I’ve been having twin-needle fun making my embellished sweatshirt using Grasser 862. It’s the second time I’ve sewn this pattern (see the first here). My first version in blush pink pretty much followed the original centre panel design but you know I love to tinker with a pattern and ever since my blush pink one I wanted another in winter white.
Once again I got my sweatshirt fabric from Calico Laine. It’s a cotton/poly blend fleece-backed fabric and is beautifully soft and bouncy. Very warm and cosy too.
So on to the pattern, Grasser 862, has four possible combinations of design, there’s a hood option as well as welted sleeves and hem. Oh, and there is a kangaroo pocket option well but I left it off as I didn’t want the added bulk. I adored the big collar of my first iteration in blush so I went with that again. It’s a really well-drafted pattern and has the perfect amount of ease for me. My main adjustment was to just add more of a defined bustline and more shape over my bust by altering the side front panels. I pleated out a little dart shape and then shaved a bit off the back length to get the sides to match (it was plenty long enough).
You can read more about my adjustments and pattern size in the post about my first version of this top linked above.
Overall this pattern is a straightforward sew apart from the extra stitching on the front panel (of course, you could omit the stitching feature completely if you want it plain). As I said earlier, for my first one I just did the diamond design of twin-needle stitching but I wanted to do something a bit different for this version.
I wanted my twin-needle stitching to have more oomph and to achieve it I used a 4mm twin-needle and deliberately let the stitching ‘tunnel’…to get it to do that I didn’t shorten my stitch length (I used about 3-3.5 length) and I slightly loosened the main tension.
I decided to do ‘wiggly squares’ for want of a better term!
First of all, I marked the pattern on my fabric quite roughly. I used a water-erasable pen that I tested first to make sure that it really was water-erasable. Then with my walking foot fitted I simply followed the lines as best I could. It didn’t matter if the lines ended up not following my markings too closely because I wanted a more freehand effect.
I couldn’t be more pleased with how the front panel looks. It was so fun to do and less nerve-wracking than having to form precise and evenly spaced lines. Once the stitching was done I placed the pattern piece over my fabric to make sure the stitching hadn’t pulled it out of shape or made it shrink up. I had deliberately cut it a little bigger just in case.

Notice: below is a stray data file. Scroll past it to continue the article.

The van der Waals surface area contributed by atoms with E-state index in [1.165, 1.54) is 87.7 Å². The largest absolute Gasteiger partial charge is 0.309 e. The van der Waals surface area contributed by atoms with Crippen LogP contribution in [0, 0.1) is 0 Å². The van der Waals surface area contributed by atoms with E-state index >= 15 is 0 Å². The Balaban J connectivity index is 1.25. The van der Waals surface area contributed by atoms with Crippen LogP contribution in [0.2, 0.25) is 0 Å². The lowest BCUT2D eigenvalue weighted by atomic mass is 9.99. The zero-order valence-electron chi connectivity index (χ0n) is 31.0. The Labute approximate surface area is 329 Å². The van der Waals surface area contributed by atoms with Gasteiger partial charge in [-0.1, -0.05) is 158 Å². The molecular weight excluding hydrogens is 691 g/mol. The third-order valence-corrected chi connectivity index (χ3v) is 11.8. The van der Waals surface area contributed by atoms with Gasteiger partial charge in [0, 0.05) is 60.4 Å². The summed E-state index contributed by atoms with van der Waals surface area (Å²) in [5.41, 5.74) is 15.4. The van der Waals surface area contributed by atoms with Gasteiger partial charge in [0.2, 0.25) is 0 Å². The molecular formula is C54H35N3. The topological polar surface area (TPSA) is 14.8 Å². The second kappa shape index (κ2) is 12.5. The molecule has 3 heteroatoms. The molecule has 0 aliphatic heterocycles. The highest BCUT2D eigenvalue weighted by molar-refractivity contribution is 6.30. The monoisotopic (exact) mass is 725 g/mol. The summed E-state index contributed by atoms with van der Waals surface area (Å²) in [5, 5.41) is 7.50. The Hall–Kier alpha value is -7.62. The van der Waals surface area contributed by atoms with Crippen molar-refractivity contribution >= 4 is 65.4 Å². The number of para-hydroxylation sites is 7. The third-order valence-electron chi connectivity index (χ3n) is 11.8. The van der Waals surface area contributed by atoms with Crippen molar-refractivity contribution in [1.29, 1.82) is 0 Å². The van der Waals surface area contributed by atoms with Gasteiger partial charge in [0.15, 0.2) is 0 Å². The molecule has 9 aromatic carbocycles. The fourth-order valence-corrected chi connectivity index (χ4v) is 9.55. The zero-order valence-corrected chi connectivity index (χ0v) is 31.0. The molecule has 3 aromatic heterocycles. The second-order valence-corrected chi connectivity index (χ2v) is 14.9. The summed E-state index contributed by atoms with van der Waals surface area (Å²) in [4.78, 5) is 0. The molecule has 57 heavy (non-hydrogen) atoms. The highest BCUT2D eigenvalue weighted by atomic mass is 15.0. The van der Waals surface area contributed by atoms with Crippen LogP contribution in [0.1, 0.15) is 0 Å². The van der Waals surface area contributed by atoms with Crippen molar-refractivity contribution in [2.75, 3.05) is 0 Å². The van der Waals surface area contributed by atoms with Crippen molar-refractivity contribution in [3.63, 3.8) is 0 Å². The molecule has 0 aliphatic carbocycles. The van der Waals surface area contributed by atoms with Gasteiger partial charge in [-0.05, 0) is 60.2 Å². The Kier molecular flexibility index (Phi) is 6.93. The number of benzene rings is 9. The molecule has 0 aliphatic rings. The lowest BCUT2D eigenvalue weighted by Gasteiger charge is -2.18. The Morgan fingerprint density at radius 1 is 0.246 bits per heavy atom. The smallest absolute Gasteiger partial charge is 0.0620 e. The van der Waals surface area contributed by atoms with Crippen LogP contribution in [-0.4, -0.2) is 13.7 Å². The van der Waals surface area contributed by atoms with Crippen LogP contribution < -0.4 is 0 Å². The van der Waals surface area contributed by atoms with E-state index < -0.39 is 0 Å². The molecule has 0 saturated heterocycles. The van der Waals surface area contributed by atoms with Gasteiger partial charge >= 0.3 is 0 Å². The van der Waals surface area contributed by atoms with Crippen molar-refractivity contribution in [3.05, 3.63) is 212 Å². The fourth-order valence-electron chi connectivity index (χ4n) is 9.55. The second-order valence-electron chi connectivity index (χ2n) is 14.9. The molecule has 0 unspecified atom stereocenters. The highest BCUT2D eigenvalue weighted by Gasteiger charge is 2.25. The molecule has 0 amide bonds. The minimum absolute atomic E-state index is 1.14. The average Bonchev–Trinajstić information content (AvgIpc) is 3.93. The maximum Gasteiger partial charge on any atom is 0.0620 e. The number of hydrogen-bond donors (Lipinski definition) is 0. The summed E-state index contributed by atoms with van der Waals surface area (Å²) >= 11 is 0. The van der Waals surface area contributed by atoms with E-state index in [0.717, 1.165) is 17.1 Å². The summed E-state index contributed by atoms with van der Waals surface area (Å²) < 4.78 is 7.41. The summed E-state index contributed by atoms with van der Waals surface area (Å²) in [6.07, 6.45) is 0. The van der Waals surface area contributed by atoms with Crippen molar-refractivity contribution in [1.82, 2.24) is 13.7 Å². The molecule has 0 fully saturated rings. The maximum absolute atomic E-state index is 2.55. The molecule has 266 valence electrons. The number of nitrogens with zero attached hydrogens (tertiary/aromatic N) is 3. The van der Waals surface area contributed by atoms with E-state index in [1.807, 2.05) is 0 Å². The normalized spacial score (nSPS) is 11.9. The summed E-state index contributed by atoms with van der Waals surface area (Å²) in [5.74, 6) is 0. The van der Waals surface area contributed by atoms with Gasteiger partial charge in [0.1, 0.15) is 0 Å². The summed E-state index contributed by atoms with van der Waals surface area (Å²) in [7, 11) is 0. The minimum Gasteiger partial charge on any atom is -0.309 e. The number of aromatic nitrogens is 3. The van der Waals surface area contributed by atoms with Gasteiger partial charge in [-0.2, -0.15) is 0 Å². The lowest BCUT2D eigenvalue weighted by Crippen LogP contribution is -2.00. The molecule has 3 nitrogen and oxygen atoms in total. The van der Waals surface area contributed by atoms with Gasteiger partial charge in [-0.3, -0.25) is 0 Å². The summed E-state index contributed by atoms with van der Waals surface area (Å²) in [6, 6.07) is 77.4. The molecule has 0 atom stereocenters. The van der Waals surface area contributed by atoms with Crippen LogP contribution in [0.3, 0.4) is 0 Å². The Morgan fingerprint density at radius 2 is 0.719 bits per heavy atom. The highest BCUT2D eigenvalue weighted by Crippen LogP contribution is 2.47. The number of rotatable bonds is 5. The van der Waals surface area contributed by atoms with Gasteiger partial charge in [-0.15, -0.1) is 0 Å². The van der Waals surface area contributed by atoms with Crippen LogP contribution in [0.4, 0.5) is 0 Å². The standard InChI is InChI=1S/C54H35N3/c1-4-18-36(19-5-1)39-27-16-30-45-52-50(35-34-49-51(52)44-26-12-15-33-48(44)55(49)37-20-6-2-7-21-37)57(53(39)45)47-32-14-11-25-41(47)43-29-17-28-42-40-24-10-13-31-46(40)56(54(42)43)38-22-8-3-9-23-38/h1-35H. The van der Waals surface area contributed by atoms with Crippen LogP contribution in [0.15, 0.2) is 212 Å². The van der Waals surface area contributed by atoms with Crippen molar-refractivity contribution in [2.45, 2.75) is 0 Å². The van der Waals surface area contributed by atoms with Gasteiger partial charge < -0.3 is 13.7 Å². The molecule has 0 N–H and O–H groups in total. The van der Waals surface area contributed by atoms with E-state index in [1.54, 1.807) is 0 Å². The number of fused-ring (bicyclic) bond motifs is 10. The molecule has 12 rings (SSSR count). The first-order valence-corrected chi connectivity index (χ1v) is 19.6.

This whole project was very enjoyable from start to finish…love those sorts of makes don’t you? I used my overlocker to sew all of the seams so it was pretty quick to do and those centre panels only took 20mins each to embellish. Overall, I’m really, really pleased with my top and it goes with tons of other pieces in my wardrobe.
Do you feel tempted to try some decorative twin-needling? Let me know in the comments.
Thanks for reading, see you soon!
Love everyjthing about your new winter white make. Your wiggly squares are just the perfect design element to mkae this stand out as extraordinaire. Great job.
Ohhh, thanks so much, Diane (great name by the way 😉 )
Love your new winter white sweater, really — too elegant to be a sweatshirt, even in fleece! Your wavy squares are wonderful and smart (no matching in a panel!). Your shaping for the bust is a subtle but important detail: a reason to sew for ourselves…
I’m really glad we sew for ourselves…Thanks for the kind words, Joan. I’m wearing the top today and feel wonderful in it.
Love it. Your ideas and skills are always first class. Great pattern and fabric choice.
So kind of you to say, thanks, Pat!
What a gorgeous “elevated” sweatshirt! Who knew a sweatshirt could be so posh?! I love the “winter white” as well but honestly white scares me. I’m so clutzy. I have been having some fun with embellishment too. My latest is “couching” around a pocket on the Sewing Workshop’s Icon Shirt. I’m Sewing Workshop obsessed these days. Linda’s patterns are always so much fun to sew. My wardrobe has very few shirts and for our weather (I’m in Victoria BC Canada) they work best throughout the year. Once I have a few shirts done I’m onto knits for the summer in UPF. I’ve decided that if I’m wearing a knit in the summer it’s UPF all the way 🙂 and that clothing is quite pricey to buy so my sewing hobby is actually moving into “saving me money territory”!
Thank you, Kathleen! Well…I’m wondering how long my top will stay clean in this colour. We shall see…hehe!
I’m glad you’ve sussed out what’s going to work for you and those workshops sound like a great inspiration source. And well done for being sun-safe, that’s so important and what a boon to be saving money. Arent we lucky to be able to sew just what we want?
I really love this, you have inspired me to give it a go.
Thank you! Ooh, I’m so pleased that you feel inspired to try it yourself! Cheers Sue!
Just fabulous. I think I will have to try this as the wiggly lines look so much easier than stitching a grid and lots of fun too.
Thank you, Chris! It’s definitely easier to do the wiggly lines as it doesn’t matter if you go off course a little.